Smartphone app to detect Ebola in Democratic Republic of the Congo

Image3Go.Data, a major innovation in outbreak investigation tools for field data collection, was launched on 1 September by the World Health Organisation (WHO) in Beni

The tool was developed by the Global Outbreak Alert and Response Network (GOARN) group, WHO and partner organisations. “The focus is particularly on case and contact data collection and management,” said Armand Bejtullahu, WHO project leader and one of the tool’s chief architects.

“This allows the software to produce outputs, such as contact follow-up forms and dynamic visualisation of chains of transmission,” he added.

The greatest impact of Go.Data, according to Bejtullahu, is speed. Epidemiologists can access data almost in real time, allowing them to act quickly.

The WHO Regional Office for Africa stated that time is vital in bringing an outbreak under control. The faster a potential Ebola case is identified and brought in for treatment, the higher the chance of survival for the patient and the lower the chance of contamination and spread of the disease to others.

As well as speeding up contact tracking, Go.Data helps field teams ensure that contacts are not lost. Sometimes contact tracers may not be able to visit all of their contacts, perhaps because insecurity in the area prevents them from accessing the household or because of other issues.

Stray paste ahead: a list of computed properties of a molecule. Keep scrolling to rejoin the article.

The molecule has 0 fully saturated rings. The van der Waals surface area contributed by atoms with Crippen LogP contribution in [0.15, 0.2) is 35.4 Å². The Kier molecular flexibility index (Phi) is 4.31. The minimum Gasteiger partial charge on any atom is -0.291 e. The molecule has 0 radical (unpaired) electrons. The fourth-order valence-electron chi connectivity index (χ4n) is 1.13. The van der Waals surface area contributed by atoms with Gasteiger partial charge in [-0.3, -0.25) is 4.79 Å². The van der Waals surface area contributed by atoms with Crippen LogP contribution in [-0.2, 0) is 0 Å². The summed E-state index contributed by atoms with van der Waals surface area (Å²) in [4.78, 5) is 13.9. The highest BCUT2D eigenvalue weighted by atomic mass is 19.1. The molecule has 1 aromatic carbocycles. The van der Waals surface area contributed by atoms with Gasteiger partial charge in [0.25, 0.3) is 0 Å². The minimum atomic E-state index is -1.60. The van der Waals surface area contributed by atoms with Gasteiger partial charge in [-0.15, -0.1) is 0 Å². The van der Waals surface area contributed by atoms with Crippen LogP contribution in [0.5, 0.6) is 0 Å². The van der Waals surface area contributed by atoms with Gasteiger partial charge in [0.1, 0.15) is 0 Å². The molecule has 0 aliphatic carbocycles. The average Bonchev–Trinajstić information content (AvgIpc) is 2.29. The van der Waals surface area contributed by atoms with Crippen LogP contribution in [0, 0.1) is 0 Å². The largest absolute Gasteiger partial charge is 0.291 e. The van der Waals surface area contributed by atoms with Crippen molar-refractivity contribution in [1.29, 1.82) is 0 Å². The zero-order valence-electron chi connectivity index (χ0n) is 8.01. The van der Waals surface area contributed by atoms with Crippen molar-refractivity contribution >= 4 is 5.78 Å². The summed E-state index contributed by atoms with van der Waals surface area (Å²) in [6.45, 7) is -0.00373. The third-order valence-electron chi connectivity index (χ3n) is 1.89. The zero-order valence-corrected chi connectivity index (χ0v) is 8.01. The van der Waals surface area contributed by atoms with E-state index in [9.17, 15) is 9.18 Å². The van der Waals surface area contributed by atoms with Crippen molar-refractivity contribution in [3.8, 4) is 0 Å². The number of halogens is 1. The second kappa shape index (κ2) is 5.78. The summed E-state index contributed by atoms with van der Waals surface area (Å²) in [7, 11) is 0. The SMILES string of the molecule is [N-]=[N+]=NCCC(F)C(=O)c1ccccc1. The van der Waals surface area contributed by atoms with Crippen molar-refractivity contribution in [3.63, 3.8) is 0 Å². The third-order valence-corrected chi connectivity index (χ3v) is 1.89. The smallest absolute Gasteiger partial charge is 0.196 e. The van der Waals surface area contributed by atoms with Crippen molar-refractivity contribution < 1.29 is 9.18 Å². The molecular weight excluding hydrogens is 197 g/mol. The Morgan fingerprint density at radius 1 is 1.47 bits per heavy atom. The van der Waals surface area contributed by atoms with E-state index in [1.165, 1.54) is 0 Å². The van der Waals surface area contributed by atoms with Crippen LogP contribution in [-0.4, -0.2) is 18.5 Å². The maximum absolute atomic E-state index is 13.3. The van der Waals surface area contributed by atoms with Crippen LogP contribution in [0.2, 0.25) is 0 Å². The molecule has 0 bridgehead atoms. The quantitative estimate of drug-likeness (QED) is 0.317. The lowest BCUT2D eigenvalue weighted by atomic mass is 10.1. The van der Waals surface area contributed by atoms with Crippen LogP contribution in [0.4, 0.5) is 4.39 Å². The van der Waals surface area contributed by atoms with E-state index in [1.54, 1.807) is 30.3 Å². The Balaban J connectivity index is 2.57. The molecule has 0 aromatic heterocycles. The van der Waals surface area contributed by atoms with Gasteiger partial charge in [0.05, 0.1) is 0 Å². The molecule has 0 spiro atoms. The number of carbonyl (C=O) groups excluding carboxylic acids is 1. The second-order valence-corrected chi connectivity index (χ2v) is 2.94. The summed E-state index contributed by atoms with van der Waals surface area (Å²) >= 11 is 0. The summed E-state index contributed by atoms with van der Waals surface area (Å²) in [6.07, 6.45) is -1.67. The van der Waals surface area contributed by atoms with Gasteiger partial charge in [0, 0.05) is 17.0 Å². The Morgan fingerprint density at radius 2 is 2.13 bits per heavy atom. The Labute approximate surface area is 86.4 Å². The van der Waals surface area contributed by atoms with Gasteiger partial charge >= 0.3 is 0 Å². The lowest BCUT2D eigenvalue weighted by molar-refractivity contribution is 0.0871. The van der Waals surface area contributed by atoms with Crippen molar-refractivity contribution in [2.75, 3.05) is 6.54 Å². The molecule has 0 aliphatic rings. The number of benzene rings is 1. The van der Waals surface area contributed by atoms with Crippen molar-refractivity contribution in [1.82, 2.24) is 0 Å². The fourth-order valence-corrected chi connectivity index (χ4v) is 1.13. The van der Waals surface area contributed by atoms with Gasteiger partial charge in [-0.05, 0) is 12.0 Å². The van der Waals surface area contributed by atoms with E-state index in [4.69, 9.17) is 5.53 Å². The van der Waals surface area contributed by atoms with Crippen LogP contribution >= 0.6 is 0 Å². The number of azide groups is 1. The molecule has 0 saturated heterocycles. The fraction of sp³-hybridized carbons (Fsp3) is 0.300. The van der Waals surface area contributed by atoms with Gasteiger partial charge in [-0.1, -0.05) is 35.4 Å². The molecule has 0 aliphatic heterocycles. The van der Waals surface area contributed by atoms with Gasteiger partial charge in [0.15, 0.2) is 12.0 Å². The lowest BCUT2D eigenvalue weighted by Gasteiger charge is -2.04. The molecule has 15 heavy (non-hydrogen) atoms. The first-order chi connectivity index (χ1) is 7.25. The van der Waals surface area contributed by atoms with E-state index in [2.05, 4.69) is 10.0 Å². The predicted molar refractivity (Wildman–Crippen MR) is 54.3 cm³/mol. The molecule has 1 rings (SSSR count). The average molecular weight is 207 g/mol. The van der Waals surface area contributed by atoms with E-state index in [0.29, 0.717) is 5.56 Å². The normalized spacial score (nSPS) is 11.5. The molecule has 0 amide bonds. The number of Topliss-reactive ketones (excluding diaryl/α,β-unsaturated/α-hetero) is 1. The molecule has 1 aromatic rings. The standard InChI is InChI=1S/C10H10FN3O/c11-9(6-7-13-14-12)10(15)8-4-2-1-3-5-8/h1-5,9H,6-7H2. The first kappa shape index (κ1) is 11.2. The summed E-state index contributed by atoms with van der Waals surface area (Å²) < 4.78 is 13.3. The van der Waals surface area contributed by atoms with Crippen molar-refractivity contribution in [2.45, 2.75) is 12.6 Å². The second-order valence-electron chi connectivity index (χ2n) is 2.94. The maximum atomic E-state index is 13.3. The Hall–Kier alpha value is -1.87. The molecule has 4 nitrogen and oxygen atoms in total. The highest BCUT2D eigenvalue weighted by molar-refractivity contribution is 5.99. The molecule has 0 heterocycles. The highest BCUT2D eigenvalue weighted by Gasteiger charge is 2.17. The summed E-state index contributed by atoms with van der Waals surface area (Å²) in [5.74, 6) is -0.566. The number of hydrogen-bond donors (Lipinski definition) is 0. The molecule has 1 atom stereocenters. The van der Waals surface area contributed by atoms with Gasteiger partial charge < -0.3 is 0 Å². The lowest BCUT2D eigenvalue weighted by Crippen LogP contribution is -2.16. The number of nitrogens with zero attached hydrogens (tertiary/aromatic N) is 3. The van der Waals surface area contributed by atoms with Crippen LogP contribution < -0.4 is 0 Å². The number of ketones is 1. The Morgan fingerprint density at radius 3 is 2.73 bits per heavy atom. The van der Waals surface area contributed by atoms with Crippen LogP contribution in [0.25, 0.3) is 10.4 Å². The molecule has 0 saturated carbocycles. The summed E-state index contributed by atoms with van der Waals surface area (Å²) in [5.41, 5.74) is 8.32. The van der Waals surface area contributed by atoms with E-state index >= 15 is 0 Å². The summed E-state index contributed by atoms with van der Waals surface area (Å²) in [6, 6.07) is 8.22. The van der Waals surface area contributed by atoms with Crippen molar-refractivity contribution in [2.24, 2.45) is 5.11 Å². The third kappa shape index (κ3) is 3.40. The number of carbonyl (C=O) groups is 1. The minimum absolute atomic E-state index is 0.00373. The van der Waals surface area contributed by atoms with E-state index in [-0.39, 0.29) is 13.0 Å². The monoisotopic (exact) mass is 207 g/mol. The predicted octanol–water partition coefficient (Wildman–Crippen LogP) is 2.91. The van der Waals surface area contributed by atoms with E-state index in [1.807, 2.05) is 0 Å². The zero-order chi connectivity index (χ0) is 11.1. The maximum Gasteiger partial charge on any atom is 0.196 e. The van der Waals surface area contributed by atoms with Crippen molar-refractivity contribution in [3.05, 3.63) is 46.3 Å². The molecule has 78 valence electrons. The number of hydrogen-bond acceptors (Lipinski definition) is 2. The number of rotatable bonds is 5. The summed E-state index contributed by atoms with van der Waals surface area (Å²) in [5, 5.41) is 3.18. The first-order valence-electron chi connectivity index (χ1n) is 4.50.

“When a contact is missed,” commented Papy Musakasombo, the head of the Mabolio health zone, “we can see that early enough to do something about it that same day.”

For the contact tracers, using a phone means they are less likely to encounter problems in the community. “Everyone has a mobile phone,” noted Josué Nebese Kaseme, who is Kanyere’s supervisor. “It’s much more discreet and easier than carrying around a lot of paper forms.” It also helps the contact feel at ease, he revealed.

The visual representation of the transmission chain created by Go.Data software is particularly valuable for epidemiologists. It enables them to understand more easily and comprehensively how the disease spreads: which activities, environments and types of interaction are associated with high or low transmission rates. This means that they can tailor the intervention to interrupt the spread more quickly.

One of the first to be trained to use the software, Kanyere hopes to teach others in Beni and further afield on using Go.Data.

twn Are you sure that you want to switch to desktop version?